Massive rise in Asian eye damage

Researchers say the "extraordinary rise" in the problem is being caused by students working very hard in school and missing out on outdoor light.
The scientists told the Lancet that up to one in five of these students could experience severe visual impairment and even blindness.
In the UK, the average level of myopia is between 20% and 30%.
According to Professor Ian Morgan, who led this study and is from the Australian National University, 20-30% was once the average among people in South East Asia as well.
Eye experts say that you are myopic if your vision is blurred beyond 2m (6.6ft). It is often caused by an elongation of the eyeball that happens when people are young.
According to the research, the problem is being caused by a combination of factors – a commitment to education and lack of outdoor light.
Professor Morgan argues that many children in South East Asia spend long hours studying at school and doing their homework. This in itself puts pressure on the eyes, but exposure to between two and three hours of daylight acts as a counterbalance and helps maintain healthy eyes.
The scientists believe that a chemical called dopamine could be playing a significant part. Exposure to light increases the levels of dopamine in the eye and this seems to prevent elongation of the eyeball.
"We’re talking about the need for two to three hours a day of outdoor light – it doesn’t have to be massively sunny, we think the operating range is 10-20,000 lux, we’re not sure about that – but that’s perfectly achievable on a cloudy day in the UK."
‘Massive pressures’
Cultural factors also seem to play a part. Across many parts of South East Asia, children often have a lunchtime nap. According to Professor Morgan they are missing out on prime light to prevent myopia.
"Children suffer from a double whammy in South East Asia," says Professor Morgan.
"As a result of massive educational pressures and the construction of a child’s day, the amount of time they spend outside in bright light is minimised."
A big concern is the numbers of students suffering from "high" myopia. According to Professor Morgan, this affects between 10% and 20% of students in Asian cities. It can lead to vision loss, visual impairment and even blindness.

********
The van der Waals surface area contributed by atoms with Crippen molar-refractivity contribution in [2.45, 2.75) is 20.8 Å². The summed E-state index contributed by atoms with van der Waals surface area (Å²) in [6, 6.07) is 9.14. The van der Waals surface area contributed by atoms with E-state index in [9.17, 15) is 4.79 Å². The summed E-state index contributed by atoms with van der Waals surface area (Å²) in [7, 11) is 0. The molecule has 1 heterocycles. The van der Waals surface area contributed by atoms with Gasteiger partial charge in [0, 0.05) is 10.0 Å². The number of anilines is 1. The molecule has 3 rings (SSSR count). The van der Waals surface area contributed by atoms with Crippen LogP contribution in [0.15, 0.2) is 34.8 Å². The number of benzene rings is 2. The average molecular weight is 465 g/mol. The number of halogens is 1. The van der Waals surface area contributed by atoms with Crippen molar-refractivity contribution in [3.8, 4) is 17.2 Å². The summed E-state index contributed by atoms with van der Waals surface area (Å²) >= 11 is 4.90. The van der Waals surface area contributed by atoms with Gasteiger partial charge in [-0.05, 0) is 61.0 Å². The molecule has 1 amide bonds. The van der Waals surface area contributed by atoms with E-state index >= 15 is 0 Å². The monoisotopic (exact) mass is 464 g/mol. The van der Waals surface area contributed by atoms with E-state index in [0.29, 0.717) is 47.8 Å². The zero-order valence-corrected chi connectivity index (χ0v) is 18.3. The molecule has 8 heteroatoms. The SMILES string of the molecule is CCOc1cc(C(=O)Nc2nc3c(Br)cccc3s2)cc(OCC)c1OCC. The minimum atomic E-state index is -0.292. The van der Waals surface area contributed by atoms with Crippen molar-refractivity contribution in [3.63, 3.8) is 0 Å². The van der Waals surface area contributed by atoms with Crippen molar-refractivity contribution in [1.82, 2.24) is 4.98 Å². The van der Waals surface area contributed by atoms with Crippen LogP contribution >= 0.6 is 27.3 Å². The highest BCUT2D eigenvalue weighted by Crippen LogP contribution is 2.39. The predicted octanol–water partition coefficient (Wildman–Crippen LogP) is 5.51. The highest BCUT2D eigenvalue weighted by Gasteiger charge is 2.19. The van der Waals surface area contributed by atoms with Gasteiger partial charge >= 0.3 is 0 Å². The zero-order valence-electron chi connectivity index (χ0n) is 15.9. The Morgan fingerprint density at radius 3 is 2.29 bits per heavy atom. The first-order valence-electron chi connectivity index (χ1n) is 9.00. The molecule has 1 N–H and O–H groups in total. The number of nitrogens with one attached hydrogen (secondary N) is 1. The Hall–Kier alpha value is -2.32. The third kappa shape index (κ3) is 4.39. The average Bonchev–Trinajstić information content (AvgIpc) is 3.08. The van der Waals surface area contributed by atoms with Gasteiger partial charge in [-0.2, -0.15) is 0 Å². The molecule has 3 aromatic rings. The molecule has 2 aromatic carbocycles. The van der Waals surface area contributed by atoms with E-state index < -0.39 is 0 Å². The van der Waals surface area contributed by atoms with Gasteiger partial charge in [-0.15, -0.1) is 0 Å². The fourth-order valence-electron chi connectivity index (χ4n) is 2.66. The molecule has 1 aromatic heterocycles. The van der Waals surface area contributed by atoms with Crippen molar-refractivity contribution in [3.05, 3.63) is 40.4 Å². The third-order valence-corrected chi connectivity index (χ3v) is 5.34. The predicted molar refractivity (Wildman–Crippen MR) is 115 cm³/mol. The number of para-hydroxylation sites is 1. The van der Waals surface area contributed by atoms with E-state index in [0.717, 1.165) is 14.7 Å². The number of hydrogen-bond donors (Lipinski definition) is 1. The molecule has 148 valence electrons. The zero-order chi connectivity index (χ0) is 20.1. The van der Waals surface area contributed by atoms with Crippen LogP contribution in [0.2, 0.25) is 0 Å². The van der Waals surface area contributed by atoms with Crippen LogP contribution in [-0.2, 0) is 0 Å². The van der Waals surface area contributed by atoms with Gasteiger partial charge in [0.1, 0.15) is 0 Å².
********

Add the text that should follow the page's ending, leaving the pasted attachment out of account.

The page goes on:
"These people are at considerable risk – sometimes people are not told about it and are just given more powerful glasses – they need to be warned about the risk and given some self-testing measures so they can get to an ophthalmologist and get some help."
For decades, researchers believed there was a strong genetic component to the condition. It was believed that people from China, Japan, Korea and other countries were particularly susceptible to developing myopia. But this study strongly suggests an alternative view.
In Singapore, where there are large numbers of people from Chinese, Malay and Indian backgrounds, all three ethnic groups have seen a dramatic rise in short-sightedness.
Professor Morgan says you cannot rule out genetics completely, but for him it’s not the major factor.
"Any type of simple genetic explanation just doesn’t fit with that speed of change; gene pools just don’t change in two generations.
"Whether it’s a purely environmental effect or an environmental effect playing a sensitive genome, it really doesn’t matter, the thing that’s changed is not the gene pool – it’s the environment."
Further evidence on the impact of light is provided by UK researchers. Kathryn Saunders from the University of Ulster was part of a team which compared short-sightedness in children in Australia and Northern Ireland.
"White UK kids are much more likely to be myopic than white Australian children," Dr Saunders told BBC News. "We’ve proposed that this might be due to the protective effect in Australia of increased exposure to bright sunlight.
"This requires further exploration and research, but I guess we might want to encourage children to spend more time outside when the sun is shining. It’s unlikely to do them any harm."